Me

Eric Ford

App & Web Developer

Petaluma, CA

ericfordconsulting@gmail.com

(707) 787-8082)


Mobile Skills

Swift - 7 Apps

2015 - Present

Android Java - 4 Apps

2015 - 2016

Objective-C - 5 Apps

2014 - 2015

Corona Labs & Lua - 1 App (iOS & Android)

2015 - 2016

RubyMotion - 2 Apps

2013

Web Skills

Ruby on Rails

2007 - 2017

Javascript

2000 - 2017

Java

1997 - 2017

RDBMS & SQL

1996 - 2017

Elm

2017

Phoenix / Elixir

2017

Other Programming Skills

Arduino & C

2017

C# (not ASP)

2005 - 2008

Dircetor/Lingo, Flash/Actionscript

2005 - 2006

C++/C

1990 - 2006

VB/VBA/MS Access

1996 - 2004


Eric Ford's Resume

Jamulator: An iOS musical instrument app

Working with Chunks

Use your fingers to finger-paint notes on a grid. There are three types of grid: percussion, multi (MIDI instruments), and sampler. On the percussion grid each hrorizontal row represents a percussion sound. The vertical columns represent beats. The entire thing is referred to as a chunk, which is important because you can keep adding chunks.

When you choose the Multi tab from the tab bar at the bottom, you get another grid, for normal instruments, that behaves differently than the percussion grid. These instruments need pitch values for each note, so each horizontal row represents a pitch. The columns are the same as for percussion; they represent rhythmic beats.

A third grid type is found on the Sampler tab. Here you have the ability to record audio clips using the microphone, than assign them notes, including pitch shifts which are represented again by the horizontal rows. Most vocal sounds will make you laugh. They sound like The Chipmunks, or like Darth Vader. Other recorded sounds could be more serious. Like the sound of a glass clinking, or the pop of a champagne cork. The Sampler is pretty experimental.

You may notice that there are three play buttons (each with a corresponding "paws" button). The one near the top of the screen is for playing the current chunk. It will loop until the "paws" button is hit, allowing you to add (or erase) notes while it is playing. I will explain the other two when I explain tracks, and arrangements.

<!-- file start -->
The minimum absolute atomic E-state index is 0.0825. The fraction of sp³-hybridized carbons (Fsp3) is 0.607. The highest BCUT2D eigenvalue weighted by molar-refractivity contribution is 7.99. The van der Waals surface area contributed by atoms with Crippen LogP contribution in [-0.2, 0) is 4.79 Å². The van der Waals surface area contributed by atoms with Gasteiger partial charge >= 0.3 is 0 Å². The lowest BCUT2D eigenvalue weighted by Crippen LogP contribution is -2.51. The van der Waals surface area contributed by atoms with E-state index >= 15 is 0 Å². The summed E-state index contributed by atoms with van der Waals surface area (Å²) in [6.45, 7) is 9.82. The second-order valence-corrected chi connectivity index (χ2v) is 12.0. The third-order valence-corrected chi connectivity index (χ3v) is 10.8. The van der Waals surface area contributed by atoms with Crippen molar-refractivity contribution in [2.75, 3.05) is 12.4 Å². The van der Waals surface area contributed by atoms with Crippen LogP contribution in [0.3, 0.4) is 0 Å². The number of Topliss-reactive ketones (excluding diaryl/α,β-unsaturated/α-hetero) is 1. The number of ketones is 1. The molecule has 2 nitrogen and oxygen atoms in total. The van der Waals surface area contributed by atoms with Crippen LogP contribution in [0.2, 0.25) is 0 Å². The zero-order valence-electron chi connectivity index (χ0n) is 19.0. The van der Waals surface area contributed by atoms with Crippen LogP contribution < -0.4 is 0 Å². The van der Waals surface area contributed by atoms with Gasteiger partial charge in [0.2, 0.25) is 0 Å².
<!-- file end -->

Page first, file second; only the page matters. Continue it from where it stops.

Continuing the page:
Working with Tracks

The horizontal area just below the grid is for creating and editing tracks. There are eight very small buttons on the left, followed by an area to the right of that where chunks are sequenced into a track. The small buttons left to right are: Play, and below that Paws, New Chunk (+) and below that Delete Chunk (x), Begin repeat, and below that End Repeat, Increase Repeat Counter (up arrow) and below that Decrease Repeat Counter (down arrow).

Working with Arrangements

The row of controls right above the bottom tab bar is used for controlling playback of arrangements. Arrangements include percussion, instruments, and samples.

Saving and Sharing Jams

The Share tab allows you to save and load locally to and from your device, add friends and send them a jam (which they can edit and send back), and also to publish jams for all users to see, and maybe add to and republish under a new name (yours stays uneditied).

Jamulator: Design and Coding

Each of the three grid views, Drums, Multi, and Sampler, has a common architecture. The segue from the root view (tab bar) controller presents an instance of PlaybackViewController, which houses the tool bar for playback controls and such. Each PlaybackViewController also has two container views: one for a note editing grid, along with it's corresponding controls, and one for track editing and control.

Drum Hierarchy

The track editing and control view (aka the loop thumbnail manager) has buttons on the left, and a container view on the right which contains a collection view of thumbnails for each of the clips (chunks) in a track.